On September 24, the 367th moved to the Argonne Forest, where they remained until October 5, when they were assigned to the Marbache defensive sector, near Nancy. They participated in the engagement at the Bois de Cheminot, the Boise de la Voivrotte, and Bois Frehaut on October 10 and 11. On November 10, 1918, Joseph was transferred to Company I, 366th Infantry. According to a news report, during his time in Europe, Joseph was “several times gassed and wounded.” He returned to the United States in February 1919, sailing from Brest, France, on the RMS Aquitania on February 22 and arriving in New York City on February 28. On March 19, he was discharged at Camp Devens in Ayer, Massachusetts.

In 1920, Joseph was again living with his grandparents at 21 Woodrow Avenue and working as a cutter at a paper company. His parents lived down the street at 17 Woodrow Avenue. His uncle, John, had died in 1919, Thomas was a painter and Henry was a clerk at a laundry company. During the 1920s, Joseph was active with various veterans’ organizations. He was a member of the Dorchester Post of the Veterans of Foreign Wars. According to an article in the Boston Globe, “he was one of the most active workers of the organization, and was well known throughout the State as an entertainer.” He also belonged to the Charles L. Hammond Post, Number 78, American Legion.

Suffering from health problems relating to having been gassed during World War I, Joseph sought treatment in California. He died in the Veterans Hospital in San Francisco on February 10, 1927. A funeral was held for him at 21 Woodrow Avenue. He was buried “with ceremony” by his VFW post, including a gun salute given by Company E of the 13th Infantry. His obituaries gave conflicting reports as to whether he was buried in Forest Hills or Mount Hope cemetery.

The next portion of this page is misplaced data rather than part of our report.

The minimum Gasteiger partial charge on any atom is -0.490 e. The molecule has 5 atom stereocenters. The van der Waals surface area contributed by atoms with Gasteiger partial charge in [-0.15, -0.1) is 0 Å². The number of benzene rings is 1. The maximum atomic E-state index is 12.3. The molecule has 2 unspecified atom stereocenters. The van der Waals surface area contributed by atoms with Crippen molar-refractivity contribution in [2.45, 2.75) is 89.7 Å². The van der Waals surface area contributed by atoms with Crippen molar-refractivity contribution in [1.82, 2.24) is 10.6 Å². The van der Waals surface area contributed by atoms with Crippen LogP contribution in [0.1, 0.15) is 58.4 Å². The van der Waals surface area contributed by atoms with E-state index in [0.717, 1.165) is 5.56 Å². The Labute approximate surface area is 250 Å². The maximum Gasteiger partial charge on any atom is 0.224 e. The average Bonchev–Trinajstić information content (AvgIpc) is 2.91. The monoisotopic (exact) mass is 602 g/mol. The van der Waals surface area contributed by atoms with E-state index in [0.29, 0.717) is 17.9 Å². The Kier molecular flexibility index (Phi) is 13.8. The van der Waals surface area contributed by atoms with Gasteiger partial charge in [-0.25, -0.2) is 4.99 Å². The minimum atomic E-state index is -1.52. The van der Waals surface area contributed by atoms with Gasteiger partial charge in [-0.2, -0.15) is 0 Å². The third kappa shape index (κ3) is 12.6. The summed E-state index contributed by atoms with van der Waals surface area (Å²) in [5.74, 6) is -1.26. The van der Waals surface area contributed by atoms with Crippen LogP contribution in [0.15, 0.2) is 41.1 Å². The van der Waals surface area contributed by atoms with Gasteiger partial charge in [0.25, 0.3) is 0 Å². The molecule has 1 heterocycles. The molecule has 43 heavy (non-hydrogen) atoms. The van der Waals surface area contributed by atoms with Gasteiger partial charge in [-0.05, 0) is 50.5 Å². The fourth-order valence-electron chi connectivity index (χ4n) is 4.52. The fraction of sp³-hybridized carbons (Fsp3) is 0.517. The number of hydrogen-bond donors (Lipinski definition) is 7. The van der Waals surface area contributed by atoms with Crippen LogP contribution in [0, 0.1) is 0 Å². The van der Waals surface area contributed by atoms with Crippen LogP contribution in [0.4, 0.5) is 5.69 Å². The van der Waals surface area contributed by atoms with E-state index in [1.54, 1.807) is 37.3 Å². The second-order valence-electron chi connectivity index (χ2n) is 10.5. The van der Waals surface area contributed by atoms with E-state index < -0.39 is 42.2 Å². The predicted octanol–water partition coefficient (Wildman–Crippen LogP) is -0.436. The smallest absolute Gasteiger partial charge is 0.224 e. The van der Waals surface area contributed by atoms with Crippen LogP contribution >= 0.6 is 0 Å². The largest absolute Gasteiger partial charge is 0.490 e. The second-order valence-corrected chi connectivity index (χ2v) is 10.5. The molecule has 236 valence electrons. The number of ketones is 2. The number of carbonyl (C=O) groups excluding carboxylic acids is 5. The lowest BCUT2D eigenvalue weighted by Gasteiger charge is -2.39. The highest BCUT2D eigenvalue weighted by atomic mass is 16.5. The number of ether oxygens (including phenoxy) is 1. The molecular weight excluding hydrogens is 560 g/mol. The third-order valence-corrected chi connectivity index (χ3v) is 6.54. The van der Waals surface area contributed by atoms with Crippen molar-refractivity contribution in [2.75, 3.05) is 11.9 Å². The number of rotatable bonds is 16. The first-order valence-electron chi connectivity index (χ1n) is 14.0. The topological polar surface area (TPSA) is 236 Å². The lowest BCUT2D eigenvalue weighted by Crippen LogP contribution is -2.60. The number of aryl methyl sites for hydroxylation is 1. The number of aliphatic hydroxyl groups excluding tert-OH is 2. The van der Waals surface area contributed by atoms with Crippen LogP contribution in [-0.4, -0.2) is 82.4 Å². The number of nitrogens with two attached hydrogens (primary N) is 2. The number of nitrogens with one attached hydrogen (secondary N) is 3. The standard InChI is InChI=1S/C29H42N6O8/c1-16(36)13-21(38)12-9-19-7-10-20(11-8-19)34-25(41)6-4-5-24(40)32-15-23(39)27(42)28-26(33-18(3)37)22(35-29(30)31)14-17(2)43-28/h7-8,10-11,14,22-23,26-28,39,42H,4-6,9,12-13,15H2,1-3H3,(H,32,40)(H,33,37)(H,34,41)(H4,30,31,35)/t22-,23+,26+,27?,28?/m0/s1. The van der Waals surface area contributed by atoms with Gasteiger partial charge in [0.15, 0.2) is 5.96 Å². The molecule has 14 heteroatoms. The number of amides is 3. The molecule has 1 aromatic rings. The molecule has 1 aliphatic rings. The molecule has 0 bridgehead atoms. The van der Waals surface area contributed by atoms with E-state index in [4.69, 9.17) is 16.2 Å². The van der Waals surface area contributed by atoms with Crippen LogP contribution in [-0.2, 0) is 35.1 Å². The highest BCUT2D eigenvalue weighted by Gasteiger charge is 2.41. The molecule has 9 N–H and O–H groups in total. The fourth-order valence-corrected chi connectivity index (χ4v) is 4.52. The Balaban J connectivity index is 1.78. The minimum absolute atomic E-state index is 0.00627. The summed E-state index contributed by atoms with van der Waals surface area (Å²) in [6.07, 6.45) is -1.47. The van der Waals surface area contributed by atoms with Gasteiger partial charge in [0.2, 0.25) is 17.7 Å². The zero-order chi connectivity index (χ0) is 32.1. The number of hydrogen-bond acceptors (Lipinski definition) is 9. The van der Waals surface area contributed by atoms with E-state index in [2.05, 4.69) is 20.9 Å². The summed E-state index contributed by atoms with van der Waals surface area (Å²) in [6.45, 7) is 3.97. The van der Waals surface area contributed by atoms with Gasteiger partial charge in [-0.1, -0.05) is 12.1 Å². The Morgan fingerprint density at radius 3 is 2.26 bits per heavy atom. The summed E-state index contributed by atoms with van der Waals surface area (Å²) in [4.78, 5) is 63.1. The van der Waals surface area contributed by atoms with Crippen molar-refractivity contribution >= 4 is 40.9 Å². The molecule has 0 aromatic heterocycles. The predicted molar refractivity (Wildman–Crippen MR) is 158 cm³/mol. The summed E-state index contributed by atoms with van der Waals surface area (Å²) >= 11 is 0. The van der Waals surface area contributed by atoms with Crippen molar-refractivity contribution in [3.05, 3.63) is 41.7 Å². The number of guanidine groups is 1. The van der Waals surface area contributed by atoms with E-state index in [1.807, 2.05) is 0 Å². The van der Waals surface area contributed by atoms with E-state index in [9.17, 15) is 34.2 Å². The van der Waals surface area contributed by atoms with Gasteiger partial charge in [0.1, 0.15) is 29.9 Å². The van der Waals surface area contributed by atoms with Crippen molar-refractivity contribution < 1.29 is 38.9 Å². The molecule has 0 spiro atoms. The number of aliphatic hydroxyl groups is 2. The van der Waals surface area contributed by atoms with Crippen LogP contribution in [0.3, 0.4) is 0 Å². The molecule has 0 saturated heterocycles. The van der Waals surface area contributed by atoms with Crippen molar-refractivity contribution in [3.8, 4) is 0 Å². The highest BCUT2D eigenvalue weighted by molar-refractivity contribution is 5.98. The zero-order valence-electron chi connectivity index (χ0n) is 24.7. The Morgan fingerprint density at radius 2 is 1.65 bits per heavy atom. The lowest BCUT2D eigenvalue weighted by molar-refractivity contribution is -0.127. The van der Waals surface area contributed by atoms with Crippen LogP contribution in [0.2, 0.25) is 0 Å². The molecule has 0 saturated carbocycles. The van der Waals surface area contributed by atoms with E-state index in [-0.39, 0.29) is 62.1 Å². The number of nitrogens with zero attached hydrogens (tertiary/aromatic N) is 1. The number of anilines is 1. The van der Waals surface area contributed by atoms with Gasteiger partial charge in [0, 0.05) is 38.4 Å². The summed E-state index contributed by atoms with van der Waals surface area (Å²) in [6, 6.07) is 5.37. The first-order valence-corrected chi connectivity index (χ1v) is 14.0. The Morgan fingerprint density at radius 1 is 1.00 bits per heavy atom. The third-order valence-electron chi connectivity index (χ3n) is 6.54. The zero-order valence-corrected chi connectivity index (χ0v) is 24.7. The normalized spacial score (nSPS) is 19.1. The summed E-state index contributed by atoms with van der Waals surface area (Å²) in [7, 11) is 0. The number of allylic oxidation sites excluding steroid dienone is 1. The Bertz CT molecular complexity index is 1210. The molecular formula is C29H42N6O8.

Researched and written by Camille Arbogast.


Massachusetts Vital Records, 1840–1911. New England Historic Genealogical Society, Boston, Massachusetts;

1900, 1910, 1920 U.S. Federal Census;

Family Tree, Family

United States, Selective Service System. World War I Selective Service System Draft Registration Cards, 1917-1918. Washington, D.C.: National Archives and Records Administration;

Military, Compiled Service Records. World War I. Carded Records. Records of the Military Division of the Adjutant General’s Office, Massachusetts National Guard.

Lists of Outgoing & Incoming Passengers, 1917-1938, Records of the Office of the Quartermaster General, 1774-1985, The National Archives at College Park, MD;

Barbeau, Arthur E. and Henri Florette. The Unknown Soldiers: Black American Troops in World War I. Philadelphia: Temple University Press, 1974;

United States Army, Pictorial History Three Hundred Sixty Seventh Infantry, Army of the United States, 1942. World War Regimental Histories, 1942; Bangor Public Library <>

Hunton, Addie W. and Kathryn M. Johnson. Two Colored Women with the American Expeditionary Forces. Brooklyn, NY: Brooklyn Eagle Press, 1920: 53-54;

“Joseph H. Duncan Dies, Dorchester War Veteran,” Boston Globe, 19 February 1927: 12;

“Deaths,” Boston Globe, 19 February 1927: 18;

California Department of Health and Welfare. California Vital Records, The Vitalsearch Company Worldwide, Inc., Pleasanton, CA;

“V. of F.W. Service at Funeral of Joseph Duncan,” Boston Globe, 21 February 1927: 14;



Posted on

April 3, 2022